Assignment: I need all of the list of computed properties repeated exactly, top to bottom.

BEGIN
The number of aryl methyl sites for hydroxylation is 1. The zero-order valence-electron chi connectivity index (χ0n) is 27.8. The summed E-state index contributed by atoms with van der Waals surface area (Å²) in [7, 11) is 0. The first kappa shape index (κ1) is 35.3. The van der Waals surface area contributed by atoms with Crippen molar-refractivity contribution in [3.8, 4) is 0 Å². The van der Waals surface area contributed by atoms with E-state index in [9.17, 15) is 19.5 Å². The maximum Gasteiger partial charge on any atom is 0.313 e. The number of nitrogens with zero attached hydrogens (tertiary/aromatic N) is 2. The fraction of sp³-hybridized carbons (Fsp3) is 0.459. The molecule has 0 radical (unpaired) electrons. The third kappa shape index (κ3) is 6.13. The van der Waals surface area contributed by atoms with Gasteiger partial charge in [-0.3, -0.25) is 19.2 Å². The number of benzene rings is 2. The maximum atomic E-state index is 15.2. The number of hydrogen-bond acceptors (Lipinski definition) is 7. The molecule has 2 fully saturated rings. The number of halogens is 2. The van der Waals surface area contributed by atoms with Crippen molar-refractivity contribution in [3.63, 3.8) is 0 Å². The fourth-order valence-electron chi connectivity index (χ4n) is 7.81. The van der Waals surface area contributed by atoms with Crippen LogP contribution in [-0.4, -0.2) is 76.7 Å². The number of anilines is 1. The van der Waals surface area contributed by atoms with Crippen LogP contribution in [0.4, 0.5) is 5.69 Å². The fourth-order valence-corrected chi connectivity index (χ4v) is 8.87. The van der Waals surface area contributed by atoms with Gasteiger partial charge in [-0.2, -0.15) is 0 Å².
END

The number of aryl methyl sites for hydroxylation is 1. The zero-order valence-electron chi connectivity index (χ0n) is 27.8. The summed E-state index contributed by atoms with van der Waals surface area (Å²) in [7, 11) is 0. The first kappa shape index (κ1) is 35.3. The van der Waals surface area contributed by atoms with Crippen molar-refractivity contribution in [3.8, 4) is 0 Å². The van der Waals surface area contributed by atoms with E-state index in [9.17, 15) is 19.5 Å². The maximum Gasteiger partial charge on any atom is 0.313 e. The number of nitrogens with zero attached hydrogens (tertiary/aromatic N) is 2. The fraction of sp³-hybridized carbons (Fsp3) is 0.459. The molecule has 0 radical (unpaired) electrons. The third kappa shape index (κ3) is 6.13. The van der Waals surface area contributed by atoms with Gasteiger partial charge in [-0.3, -0.25) is 19.2 Å². The number of benzene rings is 2. The maximum atomic E-state index is 15.2. The number of hydrogen-bond acceptors (Lipinski definition) is 7. The molecule has 2 fully saturated rings. The number of halogens is 2. The van der Waals surface area contributed by atoms with Crippen molar-refractivity contribution in [3.63, 3.8) is 0 Å². The fourth-order valence-electron chi connectivity index (χ4n) is 7.81. The van der Waals surface area contributed by atoms with Crippen LogP contribution in [-0.4, -0.2) is 76.7 Å². The number of anilines is 1. The van der Waals surface area contributed by atoms with Crippen LogP contribution in [0.4, 0.5) is 5.69 Å². The fourth-order valence-corrected chi connectivity index (χ4v) is 8.87. The van der Waals surface area contributed by atoms with Gasteiger partial charge in [-0.2, -0.15) is 0 Å².